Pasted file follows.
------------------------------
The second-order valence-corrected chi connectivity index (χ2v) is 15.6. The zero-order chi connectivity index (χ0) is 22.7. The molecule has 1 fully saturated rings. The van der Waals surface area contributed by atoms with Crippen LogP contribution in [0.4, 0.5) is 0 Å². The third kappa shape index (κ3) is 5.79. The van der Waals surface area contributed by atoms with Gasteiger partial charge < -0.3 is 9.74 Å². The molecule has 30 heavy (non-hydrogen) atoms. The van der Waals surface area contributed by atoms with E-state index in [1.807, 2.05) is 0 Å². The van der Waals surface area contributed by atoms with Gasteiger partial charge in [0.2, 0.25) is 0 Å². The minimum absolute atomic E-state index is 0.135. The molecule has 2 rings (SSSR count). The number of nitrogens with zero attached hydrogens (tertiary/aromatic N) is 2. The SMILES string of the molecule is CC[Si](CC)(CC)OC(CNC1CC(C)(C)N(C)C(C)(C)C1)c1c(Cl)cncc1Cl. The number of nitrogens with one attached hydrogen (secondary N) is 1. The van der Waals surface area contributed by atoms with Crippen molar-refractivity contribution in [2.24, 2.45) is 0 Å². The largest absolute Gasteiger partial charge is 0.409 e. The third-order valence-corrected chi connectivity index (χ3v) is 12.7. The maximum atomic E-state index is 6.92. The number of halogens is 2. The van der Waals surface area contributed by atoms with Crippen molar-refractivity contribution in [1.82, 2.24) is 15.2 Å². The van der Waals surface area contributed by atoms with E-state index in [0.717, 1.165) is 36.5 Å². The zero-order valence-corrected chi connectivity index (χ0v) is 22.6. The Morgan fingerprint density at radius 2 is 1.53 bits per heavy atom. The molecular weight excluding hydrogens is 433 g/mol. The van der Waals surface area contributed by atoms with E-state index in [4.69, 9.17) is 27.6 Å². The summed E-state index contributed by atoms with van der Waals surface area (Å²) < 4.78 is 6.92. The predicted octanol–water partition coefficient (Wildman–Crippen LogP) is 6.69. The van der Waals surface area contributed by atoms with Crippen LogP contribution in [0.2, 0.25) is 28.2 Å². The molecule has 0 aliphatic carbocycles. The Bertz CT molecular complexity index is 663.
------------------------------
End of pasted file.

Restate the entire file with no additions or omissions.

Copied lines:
The second-order valence-corrected chi connectivity index (χ2v) is 15.6. The zero-order chi connectivity index (χ0) is 22.7. The molecule has 1 fully saturated rings. The van der Waals surface area contributed by atoms with Crippen LogP contribution in [0.4, 0.5) is 0 Å². The third kappa shape index (κ3) is 5.79. The van der Waals surface area contributed by atoms with Gasteiger partial charge < -0.3 is 9.74 Å². The molecule has 30 heavy (non-hydrogen) atoms. The van der Waals surface area contributed by atoms with E-state index in [1.807, 2.05) is 0 Å². The van der Waals surface area contributed by atoms with Gasteiger partial charge in [0.2, 0.25) is 0 Å². The minimum absolute atomic E-state index is 0.135. The molecule has 2 rings (SSSR count). The number of nitrogens with zero attached hydrogens (tertiary/aromatic N) is 2. The SMILES string of the molecule is CC[Si](CC)(CC)OC(CNC1CC(C)(C)N(C)C(C)(C)C1)c1c(Cl)cncc1Cl. The number of nitrogens with one attached hydrogen (secondary N) is 1. The van der Waals surface area contributed by atoms with Crippen molar-refractivity contribution in [2.24, 2.45) is 0 Å². The largest absolute Gasteiger partial charge is 0.409 e. The third-order valence-corrected chi connectivity index (χ3v) is 12.7. The maximum atomic E-state index is 6.92. The number of halogens is 2. The van der Waals surface area contributed by atoms with Crippen molar-refractivity contribution in [1.82, 2.24) is 15.2 Å². The van der Waals surface area contributed by atoms with E-state index in [0.717, 1.165) is 36.5 Å². The zero-order valence-corrected chi connectivity index (χ0v) is 22.6. The Morgan fingerprint density at radius 2 is 1.53 bits per heavy atom. The molecular weight excluding hydrogens is 433 g/mol. The van der Waals surface area contributed by atoms with E-state index in [4.69, 9.17) is 27.6 Å². The summed E-state index contributed by atoms with van der Waals surface area (Å²) < 4.78 is 6.92. The predicted octanol–water partition coefficient (Wildman–Crippen LogP) is 6.69. The van der Waals surface area contributed by atoms with Crippen LogP contribution in [0.2, 0.25) is 28.2 Å². The molecule has 0 aliphatic carbocycles. The Bertz CT molecular complexity index is 663.